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The hope is that the tech leads to earlier diagnosis and treatment of the condition.
Cytovale today announced a $15 million financing for its sepsis-detecting technology for use in the emergency department.
The medical technology company uses machine learning and cell mechanics to change diagnostics and detect conditions earlier. Its diagnostic is designed to measure immune cell activity associated with dysregulated host response in sepsis in less than 10 minutes.
Sepsis is a life-threatening condition that can quickly and suddenly overwhelm the body and result in septic shock and death, Ajay Shah, Ph.D., co-founder and CEO of Cytovale, said. But early detection could lead to timely and accurate triage in the emergency department. Early treatment is critical to survive.
“Cytovale’s team is well-positioned to deliver on the promise of its technology to provide doctors with critical information that can reduce the global health burdens of sepsis,” said Lindy Fishburne, managing partner at Breakout Ventures, an existing investor that co-led the $7.4 million extension of Series B funding.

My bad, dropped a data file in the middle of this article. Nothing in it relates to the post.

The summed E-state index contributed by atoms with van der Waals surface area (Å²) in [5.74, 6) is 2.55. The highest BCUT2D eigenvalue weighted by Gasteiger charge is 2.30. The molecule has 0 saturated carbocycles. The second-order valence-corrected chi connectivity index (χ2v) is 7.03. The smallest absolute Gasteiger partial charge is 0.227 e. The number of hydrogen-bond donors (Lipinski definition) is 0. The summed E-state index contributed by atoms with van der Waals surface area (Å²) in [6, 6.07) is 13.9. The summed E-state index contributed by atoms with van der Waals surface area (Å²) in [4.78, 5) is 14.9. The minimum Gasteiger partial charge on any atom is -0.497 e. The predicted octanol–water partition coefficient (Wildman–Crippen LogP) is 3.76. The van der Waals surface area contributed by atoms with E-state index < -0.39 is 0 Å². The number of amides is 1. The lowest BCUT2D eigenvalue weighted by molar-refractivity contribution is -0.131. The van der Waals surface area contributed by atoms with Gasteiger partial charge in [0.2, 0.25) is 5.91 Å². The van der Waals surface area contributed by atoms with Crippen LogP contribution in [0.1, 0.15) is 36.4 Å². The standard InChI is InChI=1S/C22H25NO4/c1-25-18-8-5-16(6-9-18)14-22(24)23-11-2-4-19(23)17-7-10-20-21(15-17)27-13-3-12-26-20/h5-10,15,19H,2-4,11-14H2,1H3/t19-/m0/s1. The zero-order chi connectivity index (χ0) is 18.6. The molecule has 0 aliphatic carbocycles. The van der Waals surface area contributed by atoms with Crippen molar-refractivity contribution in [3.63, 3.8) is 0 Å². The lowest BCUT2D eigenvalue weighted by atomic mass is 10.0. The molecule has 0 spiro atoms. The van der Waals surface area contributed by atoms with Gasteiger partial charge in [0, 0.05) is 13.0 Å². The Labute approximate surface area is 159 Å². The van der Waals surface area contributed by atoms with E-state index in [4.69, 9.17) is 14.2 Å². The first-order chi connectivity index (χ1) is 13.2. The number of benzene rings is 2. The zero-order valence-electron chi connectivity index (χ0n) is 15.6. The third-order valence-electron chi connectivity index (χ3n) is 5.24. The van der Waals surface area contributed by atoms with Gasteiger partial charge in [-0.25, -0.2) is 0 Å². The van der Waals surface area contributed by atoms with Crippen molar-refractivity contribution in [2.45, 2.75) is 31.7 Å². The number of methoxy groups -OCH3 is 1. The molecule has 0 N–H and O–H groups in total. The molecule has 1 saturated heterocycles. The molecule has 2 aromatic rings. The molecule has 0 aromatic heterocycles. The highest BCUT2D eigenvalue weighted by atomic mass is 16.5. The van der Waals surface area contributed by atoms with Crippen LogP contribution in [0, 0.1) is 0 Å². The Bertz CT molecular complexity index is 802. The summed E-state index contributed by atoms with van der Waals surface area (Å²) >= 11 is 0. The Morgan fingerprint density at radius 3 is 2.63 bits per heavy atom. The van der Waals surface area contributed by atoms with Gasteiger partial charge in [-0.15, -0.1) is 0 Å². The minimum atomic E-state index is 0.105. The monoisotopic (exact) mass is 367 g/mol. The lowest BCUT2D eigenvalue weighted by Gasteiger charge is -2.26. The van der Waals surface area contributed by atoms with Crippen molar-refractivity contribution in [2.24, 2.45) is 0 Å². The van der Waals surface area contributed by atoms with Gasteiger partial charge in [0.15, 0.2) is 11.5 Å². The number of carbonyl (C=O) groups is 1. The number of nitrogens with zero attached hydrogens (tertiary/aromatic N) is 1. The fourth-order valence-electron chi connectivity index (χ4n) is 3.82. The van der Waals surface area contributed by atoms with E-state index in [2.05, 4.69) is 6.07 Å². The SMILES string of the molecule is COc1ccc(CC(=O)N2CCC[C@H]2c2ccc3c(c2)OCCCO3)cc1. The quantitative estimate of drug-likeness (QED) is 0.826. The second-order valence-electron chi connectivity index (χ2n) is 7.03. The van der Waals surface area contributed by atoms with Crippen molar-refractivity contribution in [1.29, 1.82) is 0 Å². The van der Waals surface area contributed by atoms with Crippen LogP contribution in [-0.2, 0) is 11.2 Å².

Sepsis is a leading cause of death in U.S. hospitals and current approaches make is difficult for providers to diagnose a patient early in their journey. This leads to a depletion of emergency department resources and delayed care to those who need it most.
Cytovale will use the funds to conduct clinical studies to get the technology cleared for regulatory use.
Technology can play a big role in detecting sepsis early, which is why other players in healthcare have also focused on this area.
Last month, Geisinger and IBM created a machine-learning model to detect sepsis and make a challenging diagnosis potentially easier.
“If we can identify patients more quickly and more accurately, we can administer the right treatments early and increase the chances of a positive outcome,” said Donna Wolk, Ph.D., director of the molecular and microbial diagnostics and development division at Geisinger.
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